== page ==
UT Southwestern Medical Center is the first in Dallas to acquire the PillCam ESO technology. It allows doctors to quickly and easily assess the presence of esophageal diseases such erosive esophagitis, Barrett's esophagus and esophageal varices.
Approved by the Food and Drug Administration late last year, the PillCam ESO is a smooth plastic capsule about the size of a large vitamin pill with video cameras on each end, equipped with a battery and internal light source.
After the patient lies down, the PillCam ESO is swallowed and glides through the esophagus, taking about 2,600 color pictures (14 per second). The patient gradually sits up to aid its progression down the esophagus, while the photographs are transmitted to a recording device and then viewed on a computer screen. The single-use capsule is passed naturally in less than 24 hours.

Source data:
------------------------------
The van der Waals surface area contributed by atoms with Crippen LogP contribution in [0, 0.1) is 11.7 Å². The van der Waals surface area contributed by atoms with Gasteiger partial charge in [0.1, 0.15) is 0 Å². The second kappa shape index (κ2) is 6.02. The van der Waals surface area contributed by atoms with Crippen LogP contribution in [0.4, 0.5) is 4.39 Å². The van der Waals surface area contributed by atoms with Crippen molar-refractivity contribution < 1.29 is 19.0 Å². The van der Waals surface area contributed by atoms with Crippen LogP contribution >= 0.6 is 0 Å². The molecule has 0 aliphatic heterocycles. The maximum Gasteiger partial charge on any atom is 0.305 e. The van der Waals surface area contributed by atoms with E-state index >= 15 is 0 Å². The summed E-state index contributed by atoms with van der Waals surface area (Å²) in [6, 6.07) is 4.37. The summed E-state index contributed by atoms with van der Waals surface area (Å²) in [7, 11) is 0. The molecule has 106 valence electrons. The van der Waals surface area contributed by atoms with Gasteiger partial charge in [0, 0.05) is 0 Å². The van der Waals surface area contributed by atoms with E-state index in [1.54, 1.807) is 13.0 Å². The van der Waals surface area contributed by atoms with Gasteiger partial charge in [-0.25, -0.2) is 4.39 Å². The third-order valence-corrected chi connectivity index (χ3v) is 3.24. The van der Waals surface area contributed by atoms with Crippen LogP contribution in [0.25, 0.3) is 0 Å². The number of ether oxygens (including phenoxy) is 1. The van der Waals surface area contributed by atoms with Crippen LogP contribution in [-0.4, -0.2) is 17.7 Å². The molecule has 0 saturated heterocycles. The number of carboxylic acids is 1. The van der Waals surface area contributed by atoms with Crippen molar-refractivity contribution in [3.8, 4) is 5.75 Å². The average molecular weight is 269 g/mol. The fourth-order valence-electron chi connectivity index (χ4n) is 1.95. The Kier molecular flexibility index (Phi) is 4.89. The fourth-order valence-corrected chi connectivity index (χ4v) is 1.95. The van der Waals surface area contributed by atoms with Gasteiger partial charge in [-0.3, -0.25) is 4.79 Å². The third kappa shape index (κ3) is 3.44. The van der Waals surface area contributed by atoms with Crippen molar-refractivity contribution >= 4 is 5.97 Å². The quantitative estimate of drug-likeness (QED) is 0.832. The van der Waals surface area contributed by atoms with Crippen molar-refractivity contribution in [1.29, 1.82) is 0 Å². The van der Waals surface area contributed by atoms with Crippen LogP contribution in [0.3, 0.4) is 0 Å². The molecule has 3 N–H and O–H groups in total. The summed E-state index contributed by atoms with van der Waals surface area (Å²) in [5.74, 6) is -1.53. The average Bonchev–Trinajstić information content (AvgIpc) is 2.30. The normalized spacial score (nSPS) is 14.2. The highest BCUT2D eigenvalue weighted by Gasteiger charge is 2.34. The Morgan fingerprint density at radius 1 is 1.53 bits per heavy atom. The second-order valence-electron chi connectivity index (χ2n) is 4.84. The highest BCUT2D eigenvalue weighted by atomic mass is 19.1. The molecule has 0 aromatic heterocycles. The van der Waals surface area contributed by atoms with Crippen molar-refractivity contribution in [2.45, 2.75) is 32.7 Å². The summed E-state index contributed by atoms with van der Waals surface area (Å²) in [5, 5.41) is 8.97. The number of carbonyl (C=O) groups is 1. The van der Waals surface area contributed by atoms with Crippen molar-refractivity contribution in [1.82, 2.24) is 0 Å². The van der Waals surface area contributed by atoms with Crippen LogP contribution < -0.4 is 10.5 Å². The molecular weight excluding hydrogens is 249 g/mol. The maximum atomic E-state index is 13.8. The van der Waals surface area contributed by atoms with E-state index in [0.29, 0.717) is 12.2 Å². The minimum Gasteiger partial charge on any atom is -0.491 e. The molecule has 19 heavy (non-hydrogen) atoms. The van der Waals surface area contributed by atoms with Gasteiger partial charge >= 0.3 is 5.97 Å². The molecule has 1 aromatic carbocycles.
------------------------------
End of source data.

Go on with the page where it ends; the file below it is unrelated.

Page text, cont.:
"The main use of the PillCam ESO right now is to find pre-cancerous changes in the esophaguses of patients who had had acid reflux for more than five years," said Dr. Charles Ulrich, associate professor of internal medicine. "It also can be used to find varices or dilated veins, and there are a number of other applications under investigation."
According to the American College of Gastroenterology, approximately 19 million people have gastroesophageal reflux disease (GERD), which is caused by stomach acid moving upward from the stomach into the esophagus. An estimated 700,000 Americans suffer from Barrett's esophagus, a pre-cancerous condition attributed to longstanding GERD. Erosive esophagitis occurs when areas of the esophageal lining are inflamed and worn away, and esophageal varices are a complication of cirrhosis of the liver.
Current traditional diagnosis and evaluation of these conditions usually involves sending a
Contact: Scott Maier
UT Southwestern Medical Center